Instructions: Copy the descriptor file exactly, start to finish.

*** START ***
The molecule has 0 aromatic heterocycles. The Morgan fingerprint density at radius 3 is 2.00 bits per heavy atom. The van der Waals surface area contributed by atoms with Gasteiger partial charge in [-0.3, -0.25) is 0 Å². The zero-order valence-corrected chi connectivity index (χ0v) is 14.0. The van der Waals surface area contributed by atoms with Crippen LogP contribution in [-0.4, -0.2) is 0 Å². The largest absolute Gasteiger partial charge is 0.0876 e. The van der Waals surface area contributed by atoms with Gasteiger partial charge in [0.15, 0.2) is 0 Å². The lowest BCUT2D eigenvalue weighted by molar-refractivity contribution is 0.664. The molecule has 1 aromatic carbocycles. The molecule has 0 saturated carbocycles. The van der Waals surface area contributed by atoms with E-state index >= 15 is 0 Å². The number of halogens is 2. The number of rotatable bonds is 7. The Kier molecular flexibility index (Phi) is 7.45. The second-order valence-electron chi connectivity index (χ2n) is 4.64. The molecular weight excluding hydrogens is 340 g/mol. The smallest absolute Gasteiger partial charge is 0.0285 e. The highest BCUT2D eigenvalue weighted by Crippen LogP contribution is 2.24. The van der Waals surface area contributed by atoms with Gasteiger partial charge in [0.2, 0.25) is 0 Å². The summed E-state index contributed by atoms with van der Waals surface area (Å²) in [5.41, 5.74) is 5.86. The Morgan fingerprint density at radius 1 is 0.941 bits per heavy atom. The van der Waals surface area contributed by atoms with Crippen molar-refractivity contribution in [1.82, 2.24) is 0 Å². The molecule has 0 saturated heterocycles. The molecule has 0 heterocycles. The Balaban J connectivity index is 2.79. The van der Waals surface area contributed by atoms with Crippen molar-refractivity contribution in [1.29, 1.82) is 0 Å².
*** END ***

The molecule has 0 aromatic heterocycles. The Morgan fingerprint density at radius 3 is 2.00 bits per heavy atom. The van der Waals surface area contributed by atoms with Gasteiger partial charge in [-0.3, -0.25) is 0 Å². The zero-order valence-corrected chi connectivity index (χ0v) is 14.0. The van der Waals surface area contributed by atoms with Crippen LogP contribution in [-0.4, -0.2) is 0 Å². The largest absolute Gasteiger partial charge is 0.0876 e. The van der Waals surface area contributed by atoms with Gasteiger partial charge in [0.15, 0.2) is 0 Å². The lowest BCUT2D eigenvalue weighted by molar-refractivity contribution is 0.664. The molecule has 1 aromatic carbocycles. The molecule has 0 saturated carbocycles. The van der Waals surface area contributed by atoms with E-state index >= 15 is 0 Å². The number of halogens is 2. The number of rotatable bonds is 7. The Kier molecular flexibility index (Phi) is 7.45. The second-order valence-electron chi connectivity index (χ2n) is 4.64. The molecular weight excluding hydrogens is 340 g/mol. The smallest absolute Gasteiger partial charge is 0.0285 e. The highest BCUT2D eigenvalue weighted by Crippen LogP contribution is 2.24. The van der Waals surface area contributed by atoms with Gasteiger partial charge in [0.2, 0.25) is 0 Å². The summed E-state index contributed by atoms with van der Waals surface area (Å²) in [5.41, 5.74) is 5.86. The Morgan fingerprint density at radius 1 is 0.941 bits per heavy atom. The van der Waals surface area contributed by atoms with Crippen molar-refractivity contribution in [1.82, 2.24) is 0 Å². The molecule has 0 saturated heterocycles. The molecule has 0 heterocycles. The Balaban J connectivity index is 2.79. The van der Waals surface area contributed by atoms with Crippen molar-refractivity contribution in [1.29, 1.82) is 0 Å².